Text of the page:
not sure why you were obsessed with
Skillman Ave and not where it happened.
2) 90% of the community were vocally
against it,” said Sean Donohue.
Councilman Jimmy Van Bramer who
was previously not in favor of the protected
bike lanes, said that he supported the
mayor’s decision in a statement.
“I’ve always said that I support bike
lanes and that I support protected bike
lanes,” Van Bramer said. “Th ere is no
question in my mind that this proposal
will make 43rd Avenue and Skillman
Avenue safer. And while there remain
concerns among business owners and
some residents about the plan, I respect
the mayor’s decision.”
Th e councilman added that he would
work with the mayor and DOT to ensure
that the plan was implemented with “the
least amount of inconvenience possible”
and would also monitor its eff ect on small
businesses in the area.
Photo via Flickr/Tiocfaidh ár lá 1916
class residents, a number of whom are
at or nearing retirement age.
During the protest, the residents
brought a copy of the tax bill to City Hall,
with the words “return to sender” written
In addition, the Citylights inhabitants
have been faced with mortgage costs,
repair bills and annual rent to the state
in the form of a payment-in-lieu-of-taxes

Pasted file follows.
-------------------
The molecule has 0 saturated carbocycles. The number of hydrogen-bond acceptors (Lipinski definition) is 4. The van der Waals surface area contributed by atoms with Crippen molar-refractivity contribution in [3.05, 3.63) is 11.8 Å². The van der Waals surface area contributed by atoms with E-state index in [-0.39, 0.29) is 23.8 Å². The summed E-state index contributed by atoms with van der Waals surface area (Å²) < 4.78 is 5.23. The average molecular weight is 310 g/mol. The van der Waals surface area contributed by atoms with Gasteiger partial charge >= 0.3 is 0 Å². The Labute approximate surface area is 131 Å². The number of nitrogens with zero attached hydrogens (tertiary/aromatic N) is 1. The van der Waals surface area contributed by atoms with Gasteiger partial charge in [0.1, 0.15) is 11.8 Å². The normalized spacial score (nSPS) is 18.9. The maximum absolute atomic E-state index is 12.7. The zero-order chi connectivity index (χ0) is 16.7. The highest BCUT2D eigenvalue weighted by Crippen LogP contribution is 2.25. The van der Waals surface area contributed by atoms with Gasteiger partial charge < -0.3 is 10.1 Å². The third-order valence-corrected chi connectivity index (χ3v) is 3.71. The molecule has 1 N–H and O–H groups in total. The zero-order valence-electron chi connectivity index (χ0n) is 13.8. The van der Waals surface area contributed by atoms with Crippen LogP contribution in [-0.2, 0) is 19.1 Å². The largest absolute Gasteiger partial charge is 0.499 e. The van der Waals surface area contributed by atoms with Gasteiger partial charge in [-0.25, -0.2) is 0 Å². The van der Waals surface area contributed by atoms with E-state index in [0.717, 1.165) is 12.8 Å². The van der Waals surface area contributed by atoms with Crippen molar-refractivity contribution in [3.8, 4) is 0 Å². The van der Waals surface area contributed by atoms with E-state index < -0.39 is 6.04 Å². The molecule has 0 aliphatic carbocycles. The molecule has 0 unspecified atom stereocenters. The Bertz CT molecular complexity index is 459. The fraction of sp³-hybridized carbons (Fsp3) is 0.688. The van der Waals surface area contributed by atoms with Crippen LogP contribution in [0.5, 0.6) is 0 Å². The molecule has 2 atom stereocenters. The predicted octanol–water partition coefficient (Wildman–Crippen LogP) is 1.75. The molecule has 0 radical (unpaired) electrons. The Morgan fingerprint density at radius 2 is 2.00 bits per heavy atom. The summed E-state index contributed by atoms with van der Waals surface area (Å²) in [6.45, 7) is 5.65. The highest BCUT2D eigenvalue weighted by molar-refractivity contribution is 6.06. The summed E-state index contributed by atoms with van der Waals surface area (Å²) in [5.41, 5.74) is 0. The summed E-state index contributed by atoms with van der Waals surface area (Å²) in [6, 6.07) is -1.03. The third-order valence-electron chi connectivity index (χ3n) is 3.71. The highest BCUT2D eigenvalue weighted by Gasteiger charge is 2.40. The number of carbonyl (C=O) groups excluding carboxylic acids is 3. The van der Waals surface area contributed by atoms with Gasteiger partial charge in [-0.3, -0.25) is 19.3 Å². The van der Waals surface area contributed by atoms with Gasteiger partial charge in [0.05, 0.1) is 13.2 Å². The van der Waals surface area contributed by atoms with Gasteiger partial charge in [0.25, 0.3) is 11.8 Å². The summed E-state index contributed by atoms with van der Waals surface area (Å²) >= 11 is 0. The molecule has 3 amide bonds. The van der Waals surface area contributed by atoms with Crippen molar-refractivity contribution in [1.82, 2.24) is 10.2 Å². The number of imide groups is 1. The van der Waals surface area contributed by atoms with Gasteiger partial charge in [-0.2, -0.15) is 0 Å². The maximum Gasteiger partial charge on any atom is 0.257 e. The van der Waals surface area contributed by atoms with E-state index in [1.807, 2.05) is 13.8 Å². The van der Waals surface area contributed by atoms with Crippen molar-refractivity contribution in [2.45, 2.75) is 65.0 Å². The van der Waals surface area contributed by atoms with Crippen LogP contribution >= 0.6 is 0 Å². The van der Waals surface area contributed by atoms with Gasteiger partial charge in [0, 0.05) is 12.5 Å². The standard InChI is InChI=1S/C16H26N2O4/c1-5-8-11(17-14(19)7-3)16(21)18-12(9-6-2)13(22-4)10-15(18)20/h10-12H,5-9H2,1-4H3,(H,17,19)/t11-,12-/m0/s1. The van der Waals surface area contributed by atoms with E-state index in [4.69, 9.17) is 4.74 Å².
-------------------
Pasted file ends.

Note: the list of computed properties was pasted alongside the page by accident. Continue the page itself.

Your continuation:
(PILOT) agreement. Residents also
pointed out that they pay more in maintenance
costs per month than those who
live in the nearby luxury high rises pay
“With each day that passes, I – and
many other middle-class families like
mine – worry about losing our homes.
Our government must keep its promise
and keep our homes aff ordable,” said resident
Shelley Cohen, who mentioned that
her daughter was the fi rst baby born in
the building over 20 years ago.
Following pressure from Citylights residents
and elected offi cials, a spokesperson
for Empire State Development
(ESD), which was responsible for building
Citylights, said they were ready to
work with the city to come up with a
workable solution for those living in the
ESD added that they were “waiting on
the city’s mandated written consent to
According to residents, the mayor has
said he believes aff ordable housing is a
priority, yet they have “sent multiple letters
to Mayor de Blasio” asking that he
authorize re-negotiation of the PILOT
agreement to no avail.
Joining the longtime co-op residents
at Tuesday’s rally were elected
offi cials including Councilman Jimmy
Van Bramer, Senator Michael Gianaris
and representatives from the offi ces of
Assemblywoman Catherine Nolan and
Congresswoman Carolyn Maloney.
All four offi cials have called on the
mayor to take action to help the residents
keep their homes.
“Th e city needs to step up, too,”
Gianaris said. “Th ese are the people who
have made the community what it is;
these are the people who have made it so
desirable to come here. Th e last thing we
want to do is drive them out of the neighborhood
because it became too expensive.
Th ey came here because it was supposed
to be aff ordable and it’s supposed to continue
to be aff ordable.”
Photo by Jenna Bagcal/THE COURIER
Citylights residents rally in front of City Hall on July 17.